©

Open the front cover of most books and one of the first pages you’ll encounter contains paragraphs that begin something like:

  • First published in Great Britain in [year] by [publisher];
  • The right of [author name (s)] has been asserted by [him/her/them]…;
  • and All rights reserved. No part of this publication may be reproduced, stored in a retrieval system, or transmitted…

This legal text is effectively saying that the author and publisher, and/or anyone else involved in making the book, have created an original piece of work and that the reader is not permitted to do anything with it other than enjoy the text. The modern copyright system began with the Berne Convention in 1886 and has evolved over the intervening decades, and it’s now something we take for granted.

It was brought to my attention this week that there is a manifesto proposal by the Green Party to shorten copyright terms to a maximum of 14 years, a move that is causing anger among authors. In most cases, the current system guarantees copyright control for the rest of an author’s life, with control transferred to his or her estate for 70 years after death. If the 14-year proposal were already in operation, this would mean anything produced in the 20th century was now in the public domain.

Incidentally, following a change in the law last year, comedians are less likely to be sued successfully if they produce a parody version of an existing work.

With so much at stake, there’s a good reason to make it plain who owns the copyright. To this end, many emerging authors place a large copyright and/or © on their manuscript before sending it to a publisher, or on the cover of the book if it’s self-published.

There is no need to do this for two reasons:

  1. Making a big show of copyright is the mark of a nonprofessional. A publisher isn’t going to steal your manuscript unless they’re a dodgy outfit, and if you do self-publish a book, a discreet copyright notice inside will suffice. Make sure it’s drafted by a lawyer or someone who knows what they’re doing; don’t make up your own wording.
  2. In any case, copyright exists the moment a work is created, at least in the UK and in the USA. The purpose of the notice is merely an affirmation of the copyright.

If you have had something published in a book or in a magazine, make sure you’re receiving the appropriate money from it. Register with the Authors’ Lending and Copyright Society to check whether you could be paid secondary royalties from photocopying, scanning and digital copying. If your book is in a library, royalties are generated each time it’s borrowed, so consider joining the Public Lending Right scheme to collect any money owed.

Situation Comedy.

Last night, while stuck for something to watch on TV, I came across an old Rich Hall DVD. I’ve been a fan of his for some years, whether as himself or in the guise of country musician Otis Lee Crenshaw. This DVD featured both personas. In the Crenshaw part, he performs a couple of template songs using the details of audience members to fill in the blanks.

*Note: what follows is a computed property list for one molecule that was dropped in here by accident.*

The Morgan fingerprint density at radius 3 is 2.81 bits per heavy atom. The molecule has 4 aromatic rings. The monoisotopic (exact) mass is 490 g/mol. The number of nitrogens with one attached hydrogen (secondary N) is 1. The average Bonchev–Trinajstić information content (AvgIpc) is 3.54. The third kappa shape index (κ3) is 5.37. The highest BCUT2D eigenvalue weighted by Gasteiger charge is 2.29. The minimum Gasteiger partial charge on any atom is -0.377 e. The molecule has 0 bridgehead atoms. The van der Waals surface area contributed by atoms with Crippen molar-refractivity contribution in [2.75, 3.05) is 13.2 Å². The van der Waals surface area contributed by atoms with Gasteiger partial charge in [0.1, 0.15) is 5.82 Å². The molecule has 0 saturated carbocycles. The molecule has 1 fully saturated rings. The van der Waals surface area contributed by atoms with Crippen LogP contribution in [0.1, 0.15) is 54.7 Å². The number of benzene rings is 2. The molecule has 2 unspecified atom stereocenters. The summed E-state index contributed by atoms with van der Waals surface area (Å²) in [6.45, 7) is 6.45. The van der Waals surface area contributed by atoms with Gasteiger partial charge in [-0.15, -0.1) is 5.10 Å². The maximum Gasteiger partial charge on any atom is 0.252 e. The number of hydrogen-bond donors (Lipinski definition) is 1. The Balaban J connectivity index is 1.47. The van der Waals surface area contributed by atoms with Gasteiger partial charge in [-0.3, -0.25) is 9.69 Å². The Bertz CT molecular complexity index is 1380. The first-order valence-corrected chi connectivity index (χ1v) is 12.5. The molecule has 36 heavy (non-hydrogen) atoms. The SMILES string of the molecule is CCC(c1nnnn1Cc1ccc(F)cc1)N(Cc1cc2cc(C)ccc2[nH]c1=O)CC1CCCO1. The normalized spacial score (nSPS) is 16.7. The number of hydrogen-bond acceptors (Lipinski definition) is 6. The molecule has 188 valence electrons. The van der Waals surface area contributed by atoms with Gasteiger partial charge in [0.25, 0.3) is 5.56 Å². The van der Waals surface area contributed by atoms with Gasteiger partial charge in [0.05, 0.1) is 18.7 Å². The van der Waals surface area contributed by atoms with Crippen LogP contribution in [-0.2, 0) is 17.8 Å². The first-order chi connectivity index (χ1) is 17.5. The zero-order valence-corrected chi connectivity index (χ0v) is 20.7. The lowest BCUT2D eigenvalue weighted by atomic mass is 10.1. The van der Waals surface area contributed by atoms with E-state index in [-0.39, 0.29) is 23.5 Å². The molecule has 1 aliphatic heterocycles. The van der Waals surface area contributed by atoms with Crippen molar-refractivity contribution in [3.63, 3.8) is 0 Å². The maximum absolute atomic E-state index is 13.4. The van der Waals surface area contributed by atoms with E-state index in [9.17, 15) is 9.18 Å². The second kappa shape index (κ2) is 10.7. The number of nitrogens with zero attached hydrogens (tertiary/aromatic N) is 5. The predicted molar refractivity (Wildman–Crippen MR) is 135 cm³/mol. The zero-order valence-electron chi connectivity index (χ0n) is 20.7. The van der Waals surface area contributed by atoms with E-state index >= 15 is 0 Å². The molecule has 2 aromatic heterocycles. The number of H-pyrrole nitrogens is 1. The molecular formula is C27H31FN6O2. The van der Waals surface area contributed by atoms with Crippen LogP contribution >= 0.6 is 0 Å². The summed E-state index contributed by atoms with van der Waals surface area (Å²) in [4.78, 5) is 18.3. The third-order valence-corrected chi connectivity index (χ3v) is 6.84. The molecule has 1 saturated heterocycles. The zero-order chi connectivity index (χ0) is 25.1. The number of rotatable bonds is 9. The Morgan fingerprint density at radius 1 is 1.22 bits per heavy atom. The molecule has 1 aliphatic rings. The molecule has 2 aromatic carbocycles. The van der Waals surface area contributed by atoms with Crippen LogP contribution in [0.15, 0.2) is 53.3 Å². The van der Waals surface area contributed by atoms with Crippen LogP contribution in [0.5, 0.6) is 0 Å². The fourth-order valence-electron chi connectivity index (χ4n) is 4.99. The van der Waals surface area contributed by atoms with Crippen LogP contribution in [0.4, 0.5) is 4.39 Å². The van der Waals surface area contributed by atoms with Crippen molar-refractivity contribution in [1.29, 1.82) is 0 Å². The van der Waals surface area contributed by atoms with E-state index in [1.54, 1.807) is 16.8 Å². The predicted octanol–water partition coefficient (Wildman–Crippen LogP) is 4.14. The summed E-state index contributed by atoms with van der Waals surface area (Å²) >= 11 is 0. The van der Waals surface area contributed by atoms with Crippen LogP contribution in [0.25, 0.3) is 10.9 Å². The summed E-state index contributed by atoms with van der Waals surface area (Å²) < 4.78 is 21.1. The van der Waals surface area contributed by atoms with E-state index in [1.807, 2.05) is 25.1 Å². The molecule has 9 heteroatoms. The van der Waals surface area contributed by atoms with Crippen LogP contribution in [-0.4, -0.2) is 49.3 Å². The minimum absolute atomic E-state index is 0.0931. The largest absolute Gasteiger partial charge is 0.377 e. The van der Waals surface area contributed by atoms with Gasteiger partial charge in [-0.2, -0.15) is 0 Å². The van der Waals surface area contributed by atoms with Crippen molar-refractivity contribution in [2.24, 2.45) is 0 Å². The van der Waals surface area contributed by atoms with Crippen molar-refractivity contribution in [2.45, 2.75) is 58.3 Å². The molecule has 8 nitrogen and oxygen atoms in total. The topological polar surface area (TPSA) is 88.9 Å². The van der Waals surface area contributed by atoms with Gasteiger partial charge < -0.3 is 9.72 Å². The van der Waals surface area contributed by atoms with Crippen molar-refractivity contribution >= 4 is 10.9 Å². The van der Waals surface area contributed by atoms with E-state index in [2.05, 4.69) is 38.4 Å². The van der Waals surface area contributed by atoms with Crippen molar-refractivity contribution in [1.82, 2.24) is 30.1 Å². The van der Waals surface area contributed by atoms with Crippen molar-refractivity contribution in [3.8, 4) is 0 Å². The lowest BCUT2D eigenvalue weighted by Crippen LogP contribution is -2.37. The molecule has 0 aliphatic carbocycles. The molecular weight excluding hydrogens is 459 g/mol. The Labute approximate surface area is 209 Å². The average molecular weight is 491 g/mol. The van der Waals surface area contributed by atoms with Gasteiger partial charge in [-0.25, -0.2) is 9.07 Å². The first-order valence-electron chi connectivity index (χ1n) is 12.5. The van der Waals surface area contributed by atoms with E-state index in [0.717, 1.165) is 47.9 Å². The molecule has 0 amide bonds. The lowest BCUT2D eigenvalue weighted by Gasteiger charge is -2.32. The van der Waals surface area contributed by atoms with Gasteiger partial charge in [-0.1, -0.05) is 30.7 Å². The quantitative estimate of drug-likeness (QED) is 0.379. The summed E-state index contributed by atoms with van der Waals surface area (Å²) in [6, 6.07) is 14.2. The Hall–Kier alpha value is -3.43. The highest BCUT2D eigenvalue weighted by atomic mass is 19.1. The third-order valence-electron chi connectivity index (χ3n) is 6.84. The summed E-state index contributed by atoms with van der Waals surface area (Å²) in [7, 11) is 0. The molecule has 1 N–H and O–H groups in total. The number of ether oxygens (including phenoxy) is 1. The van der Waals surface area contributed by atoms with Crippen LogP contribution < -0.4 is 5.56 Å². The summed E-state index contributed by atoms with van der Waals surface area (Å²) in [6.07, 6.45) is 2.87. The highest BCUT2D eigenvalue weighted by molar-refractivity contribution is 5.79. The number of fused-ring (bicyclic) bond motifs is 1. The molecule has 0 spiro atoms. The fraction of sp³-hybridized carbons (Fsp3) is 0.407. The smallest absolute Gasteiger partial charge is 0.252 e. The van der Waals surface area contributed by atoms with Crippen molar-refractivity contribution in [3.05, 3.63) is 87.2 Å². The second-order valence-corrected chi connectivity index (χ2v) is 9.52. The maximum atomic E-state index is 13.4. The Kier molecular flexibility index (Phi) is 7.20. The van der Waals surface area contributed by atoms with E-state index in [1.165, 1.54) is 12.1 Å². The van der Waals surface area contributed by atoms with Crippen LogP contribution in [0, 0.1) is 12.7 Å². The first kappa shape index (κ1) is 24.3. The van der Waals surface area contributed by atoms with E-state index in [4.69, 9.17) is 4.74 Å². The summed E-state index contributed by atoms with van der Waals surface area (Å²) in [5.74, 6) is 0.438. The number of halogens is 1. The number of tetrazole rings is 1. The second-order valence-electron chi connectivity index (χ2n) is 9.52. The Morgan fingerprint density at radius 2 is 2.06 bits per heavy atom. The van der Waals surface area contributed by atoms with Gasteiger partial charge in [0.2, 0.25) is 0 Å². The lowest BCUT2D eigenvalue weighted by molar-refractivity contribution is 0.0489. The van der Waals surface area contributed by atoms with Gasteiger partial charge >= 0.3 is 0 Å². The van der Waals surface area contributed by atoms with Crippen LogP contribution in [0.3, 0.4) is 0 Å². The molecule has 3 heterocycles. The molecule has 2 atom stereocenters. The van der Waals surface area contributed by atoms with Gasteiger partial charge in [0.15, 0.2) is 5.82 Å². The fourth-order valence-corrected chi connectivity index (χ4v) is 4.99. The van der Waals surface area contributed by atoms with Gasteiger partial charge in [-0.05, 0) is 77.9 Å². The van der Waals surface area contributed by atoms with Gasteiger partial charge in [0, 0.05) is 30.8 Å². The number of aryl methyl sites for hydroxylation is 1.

English: Rich Hall performing live on November...
Rich Hall performing live on November 1, 2007 at Knabrostræde in Copenhagen, Denmark. (Photo credit: Wikipedia)

Regular readers will know that I encourage every writer to stand up and read their work in front of other people, and one area I like to explore is customising the material to that particular situation. Writers can easily use those same principles of comedy at a reading.

Not too long ago, I saw a poet walk on stage with a rucksack. He started his act, and midway through, he took off the rucksack and walked through the audience, giving out small bars of chocolate to everyone who had performed before him and to anyone involved with organising the event, adding briefly why he considered each individual to be, “awesome.”

The last time I tried a tailored act, I read out a story consisting of six passages from six viewpoints. I placed each passage in an envelope, marked each one with a letter from A to F, and passed a beanbag around the audience. Whenever it was caught by a new person, I asked them to shout out a letter and that would determine the order of the story.

Some acts thrive on audience embarrassment, but that’s not to my taste unless anyone is heckling or generally being difficult. When I threw the beanbag, I made it clear that whoever caught it would not be hauled up on stage or embarrassed in any way. And with regard to the rucksacked poet, who doesn’t like free sugary treats? These two approaches kept the audience on-side, while allowing the performer to customise the reading to that particular location on that particular night.